According to Shonin, who was aboard Soyuz-6, he was able to discern Soyuz-7 in the black sky as a star of the 1st magnitude. However, most problems came up at shorter distances. Volkov commented that the periscope aboard Soyuz had a field of view of only 15 degrees, which greatly complicated the effort to locate a small spacecraft in the vastness of space. Moreover, the division of responsibilities between the two crew members, where one is navigating the rendezvous with the help of a periscope and the other controls the motion of the vehicle was a mistake, according to Volkov. He also said that the spacecraft was easy to control, but (for the success of long-range manual rendezvous), that future cosmonauts would just need a range-finder, enough propellant and daylight. Yeliseev estimated that with the range-finder, the manual docking could be conducted from a distance of three or even four kilometers.
Like some of his colleagues, Volkov complained about medical sensors and suggested that it was time to abandon them.
In parallel with cosmonauts and officials, Soyuz engineers also looked for culprits which could have led to the docking system failure. Even before leaving mission control in Crimea on October 19 after the successful landing, Mishin's top deputy Boris Chertok and his colleagues had already identified the problem. In order for the transmitter and responder on the vehicles engaged in the rendezvous to contact each other, their radio systems had to operate in a well-synchronized frequency. To achieve that, signals emitted by rendezvous transmitters were stabilized by a special quartz resonator, whose crystals had to be maintained at strictly constant temperature, which was achieved by placing them inside a special thermostat. It was quickly established that a thermostat failure had disabled the Igla rendezvous equipment.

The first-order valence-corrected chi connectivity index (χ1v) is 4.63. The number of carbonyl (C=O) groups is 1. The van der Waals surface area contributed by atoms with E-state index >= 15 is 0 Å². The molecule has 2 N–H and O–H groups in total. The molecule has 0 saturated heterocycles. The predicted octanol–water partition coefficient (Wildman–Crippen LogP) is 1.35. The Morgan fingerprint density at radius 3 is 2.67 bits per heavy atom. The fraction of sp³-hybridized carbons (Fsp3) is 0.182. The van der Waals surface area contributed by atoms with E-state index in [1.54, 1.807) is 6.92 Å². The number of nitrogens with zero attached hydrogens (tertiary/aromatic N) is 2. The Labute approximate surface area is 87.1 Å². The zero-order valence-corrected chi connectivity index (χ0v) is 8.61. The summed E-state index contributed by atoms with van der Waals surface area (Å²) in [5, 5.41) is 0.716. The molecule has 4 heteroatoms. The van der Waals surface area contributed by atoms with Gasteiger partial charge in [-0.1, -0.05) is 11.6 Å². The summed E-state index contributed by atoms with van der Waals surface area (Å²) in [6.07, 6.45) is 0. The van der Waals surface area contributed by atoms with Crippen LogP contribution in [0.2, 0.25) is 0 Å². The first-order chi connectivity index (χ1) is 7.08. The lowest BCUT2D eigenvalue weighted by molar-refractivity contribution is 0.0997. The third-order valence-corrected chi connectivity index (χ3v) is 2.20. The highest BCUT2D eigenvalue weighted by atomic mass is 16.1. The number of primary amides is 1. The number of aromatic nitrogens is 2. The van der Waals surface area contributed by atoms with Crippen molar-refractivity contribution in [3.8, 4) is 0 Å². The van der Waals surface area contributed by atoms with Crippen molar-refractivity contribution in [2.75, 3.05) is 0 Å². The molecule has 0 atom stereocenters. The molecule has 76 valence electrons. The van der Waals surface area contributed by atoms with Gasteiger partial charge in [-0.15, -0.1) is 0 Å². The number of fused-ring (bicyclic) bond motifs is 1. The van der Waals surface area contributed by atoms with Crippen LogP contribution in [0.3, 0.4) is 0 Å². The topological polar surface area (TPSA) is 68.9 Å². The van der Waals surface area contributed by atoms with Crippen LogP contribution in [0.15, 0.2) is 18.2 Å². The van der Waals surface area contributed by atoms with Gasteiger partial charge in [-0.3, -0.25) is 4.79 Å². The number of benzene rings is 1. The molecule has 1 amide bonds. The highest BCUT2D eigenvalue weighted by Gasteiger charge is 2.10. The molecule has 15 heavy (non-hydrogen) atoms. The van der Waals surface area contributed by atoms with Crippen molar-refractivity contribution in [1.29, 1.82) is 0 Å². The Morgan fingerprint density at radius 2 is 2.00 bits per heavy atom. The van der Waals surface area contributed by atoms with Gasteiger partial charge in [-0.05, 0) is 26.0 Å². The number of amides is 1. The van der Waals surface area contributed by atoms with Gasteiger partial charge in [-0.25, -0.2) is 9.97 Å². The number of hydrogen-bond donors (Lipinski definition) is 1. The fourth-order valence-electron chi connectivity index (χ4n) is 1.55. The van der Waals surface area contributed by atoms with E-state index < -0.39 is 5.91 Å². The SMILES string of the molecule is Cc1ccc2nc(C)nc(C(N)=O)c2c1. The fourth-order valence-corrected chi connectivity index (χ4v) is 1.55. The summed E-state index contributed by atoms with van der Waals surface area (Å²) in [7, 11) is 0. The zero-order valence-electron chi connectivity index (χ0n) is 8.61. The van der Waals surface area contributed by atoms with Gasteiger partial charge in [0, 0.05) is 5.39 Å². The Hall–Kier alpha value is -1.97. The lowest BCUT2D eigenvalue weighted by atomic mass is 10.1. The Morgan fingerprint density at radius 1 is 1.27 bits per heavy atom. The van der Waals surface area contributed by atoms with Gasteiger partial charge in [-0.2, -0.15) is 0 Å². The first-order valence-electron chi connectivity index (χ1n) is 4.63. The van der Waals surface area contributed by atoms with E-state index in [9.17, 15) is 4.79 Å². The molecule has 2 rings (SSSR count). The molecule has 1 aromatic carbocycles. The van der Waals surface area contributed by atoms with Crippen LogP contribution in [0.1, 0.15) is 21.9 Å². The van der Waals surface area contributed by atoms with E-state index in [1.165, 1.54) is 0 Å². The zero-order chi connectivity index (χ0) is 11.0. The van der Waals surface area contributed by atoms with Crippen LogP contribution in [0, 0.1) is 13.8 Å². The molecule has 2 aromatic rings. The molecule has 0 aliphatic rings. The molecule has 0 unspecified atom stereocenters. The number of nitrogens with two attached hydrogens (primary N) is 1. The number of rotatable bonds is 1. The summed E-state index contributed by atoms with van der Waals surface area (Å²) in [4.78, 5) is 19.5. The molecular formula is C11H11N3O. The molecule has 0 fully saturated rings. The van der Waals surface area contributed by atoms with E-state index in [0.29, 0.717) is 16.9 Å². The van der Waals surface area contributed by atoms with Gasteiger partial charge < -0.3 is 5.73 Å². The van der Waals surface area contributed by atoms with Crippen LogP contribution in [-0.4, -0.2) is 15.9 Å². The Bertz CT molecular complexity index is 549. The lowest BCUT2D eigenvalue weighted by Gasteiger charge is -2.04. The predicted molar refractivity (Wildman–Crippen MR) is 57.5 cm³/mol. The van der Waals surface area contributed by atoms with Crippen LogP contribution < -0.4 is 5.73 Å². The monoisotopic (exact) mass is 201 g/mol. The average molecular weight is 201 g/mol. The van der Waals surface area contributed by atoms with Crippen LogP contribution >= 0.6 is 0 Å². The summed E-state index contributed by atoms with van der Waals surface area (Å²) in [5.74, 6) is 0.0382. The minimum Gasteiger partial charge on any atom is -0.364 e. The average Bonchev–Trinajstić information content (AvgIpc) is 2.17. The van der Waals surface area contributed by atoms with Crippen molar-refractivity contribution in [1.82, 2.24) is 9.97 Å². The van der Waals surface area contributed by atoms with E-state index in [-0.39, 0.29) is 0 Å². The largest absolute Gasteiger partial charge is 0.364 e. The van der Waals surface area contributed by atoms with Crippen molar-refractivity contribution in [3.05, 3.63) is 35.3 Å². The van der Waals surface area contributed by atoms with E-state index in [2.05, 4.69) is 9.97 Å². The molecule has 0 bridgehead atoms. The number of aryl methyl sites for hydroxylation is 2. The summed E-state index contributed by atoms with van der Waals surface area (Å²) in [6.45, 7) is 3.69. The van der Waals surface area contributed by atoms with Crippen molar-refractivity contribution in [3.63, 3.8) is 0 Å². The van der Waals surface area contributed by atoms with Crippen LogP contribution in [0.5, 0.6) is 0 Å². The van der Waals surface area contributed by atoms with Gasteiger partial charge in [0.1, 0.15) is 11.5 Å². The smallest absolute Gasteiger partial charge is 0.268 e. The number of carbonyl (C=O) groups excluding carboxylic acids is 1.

In the larger picture, Soyuz developers also had to take another critical look at their design philosophy of relying entirely on automated systems for rendezvous. The circumstances of the failed docking clearly demonstrated to Chertok and his colleagues specialized in flight control at the TsKBEM design bureau that a set of relatively simple navigational tools, such as range-finders, aboard the spacecraft, could greatly help the pilots complete rendezvous.
Mishin also echoed Chertok, noting in his diary, that the experience with long-range rendezvous based on guidance from the ground had opened an opportunity for achieving this task by simpler means.
Still, despite being unable to fulfill the primary goal of the mission, the cosmonauts and space officials involved in the Soyuz project were met in Moscow by the fanfares of the Soviet media, which declared the triple flight a complete success, obviously, with no hint of the planned docking during the mission. (820) All crew members got the usual hero welcome in the capital, followed by a reception in the Kremlin on October 22, where they got the nation's highest awards. At the press-conference a week later, officials and the cosmonauts also boasted about the pioneering welding operation during the mission, again without any mention of a dangerous incident in the experiment. (466) Interestingly, behind the scene, Mishin considered integrating the next version of the Vulkan hardware on the exterior of the Zenit spy satellite and arranging a TV broadcast, video or photo documentation of the welding processing via external cameras.
Crews of Soyuz-6, -7 and -8 spacecraft walk on the red carpet upon their return to Moscow after the triple mission.